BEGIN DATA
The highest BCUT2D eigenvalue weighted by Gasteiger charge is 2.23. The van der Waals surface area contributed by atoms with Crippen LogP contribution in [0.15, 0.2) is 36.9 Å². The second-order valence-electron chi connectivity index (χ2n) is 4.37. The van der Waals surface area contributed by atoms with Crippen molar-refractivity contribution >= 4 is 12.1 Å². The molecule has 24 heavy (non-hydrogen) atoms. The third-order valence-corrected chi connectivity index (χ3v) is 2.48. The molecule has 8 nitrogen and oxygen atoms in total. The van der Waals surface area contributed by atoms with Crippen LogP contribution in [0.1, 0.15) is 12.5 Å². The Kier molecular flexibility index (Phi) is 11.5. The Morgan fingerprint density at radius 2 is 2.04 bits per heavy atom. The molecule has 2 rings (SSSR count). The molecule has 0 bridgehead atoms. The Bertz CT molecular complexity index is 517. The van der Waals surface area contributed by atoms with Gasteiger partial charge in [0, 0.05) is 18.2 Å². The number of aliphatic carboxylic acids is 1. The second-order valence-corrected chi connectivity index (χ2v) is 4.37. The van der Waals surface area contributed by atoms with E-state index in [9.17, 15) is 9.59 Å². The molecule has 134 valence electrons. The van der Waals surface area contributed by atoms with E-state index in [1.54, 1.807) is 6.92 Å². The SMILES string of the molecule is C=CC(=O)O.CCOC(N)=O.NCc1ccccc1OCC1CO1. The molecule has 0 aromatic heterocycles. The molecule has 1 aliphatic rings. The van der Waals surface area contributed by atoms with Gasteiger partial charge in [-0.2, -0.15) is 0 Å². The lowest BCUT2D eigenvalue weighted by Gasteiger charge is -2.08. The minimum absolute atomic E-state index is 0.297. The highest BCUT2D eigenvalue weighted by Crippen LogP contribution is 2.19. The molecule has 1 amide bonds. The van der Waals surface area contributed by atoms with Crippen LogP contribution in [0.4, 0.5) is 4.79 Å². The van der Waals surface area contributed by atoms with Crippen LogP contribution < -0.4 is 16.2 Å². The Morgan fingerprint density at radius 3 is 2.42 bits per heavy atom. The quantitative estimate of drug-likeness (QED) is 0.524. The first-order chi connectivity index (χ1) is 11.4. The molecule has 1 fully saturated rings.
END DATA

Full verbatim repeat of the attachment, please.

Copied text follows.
The highest BCUT2D eigenvalue weighted by Gasteiger charge is 2.23. The van der Waals surface area contributed by atoms with Crippen LogP contribution in [0.15, 0.2) is 36.9 Å². The second-order valence-electron chi connectivity index (χ2n) is 4.37. The van der Waals surface area contributed by atoms with Crippen molar-refractivity contribution >= 4 is 12.1 Å². The molecule has 24 heavy (non-hydrogen) atoms. The third-order valence-corrected chi connectivity index (χ3v) is 2.48. The molecule has 8 nitrogen and oxygen atoms in total. The van der Waals surface area contributed by atoms with Crippen LogP contribution in [0.1, 0.15) is 12.5 Å². The Kier molecular flexibility index (Phi) is 11.5. The Morgan fingerprint density at radius 2 is 2.04 bits per heavy atom. The molecule has 2 rings (SSSR count). The molecule has 0 bridgehead atoms. The Bertz CT molecular complexity index is 517. The van der Waals surface area contributed by atoms with Gasteiger partial charge in [0, 0.05) is 18.2 Å². The number of aliphatic carboxylic acids is 1. The second-order valence-corrected chi connectivity index (χ2v) is 4.37. The van der Waals surface area contributed by atoms with E-state index in [9.17, 15) is 9.59 Å². The molecule has 134 valence electrons. The van der Waals surface area contributed by atoms with E-state index in [1.54, 1.807) is 6.92 Å². The SMILES string of the molecule is C=CC(=O)O.CCOC(N)=O.NCc1ccccc1OCC1CO1. The molecule has 0 aromatic heterocycles. The molecule has 1 aliphatic rings. The van der Waals surface area contributed by atoms with Gasteiger partial charge in [-0.2, -0.15) is 0 Å². The lowest BCUT2D eigenvalue weighted by Gasteiger charge is -2.08. The minimum absolute atomic E-state index is 0.297. The highest BCUT2D eigenvalue weighted by Crippen LogP contribution is 2.19. The molecule has 1 amide bonds. The van der Waals surface area contributed by atoms with Crippen LogP contribution in [0.4, 0.5) is 4.79 Å². The van der Waals surface area contributed by atoms with Crippen LogP contribution < -0.4 is 16.2 Å². The Morgan fingerprint density at radius 3 is 2.42 bits per heavy atom. The quantitative estimate of drug-likeness (QED) is 0.524. The first-order chi connectivity index (χ1) is 11.4. The molecule has 1 fully saturated rings.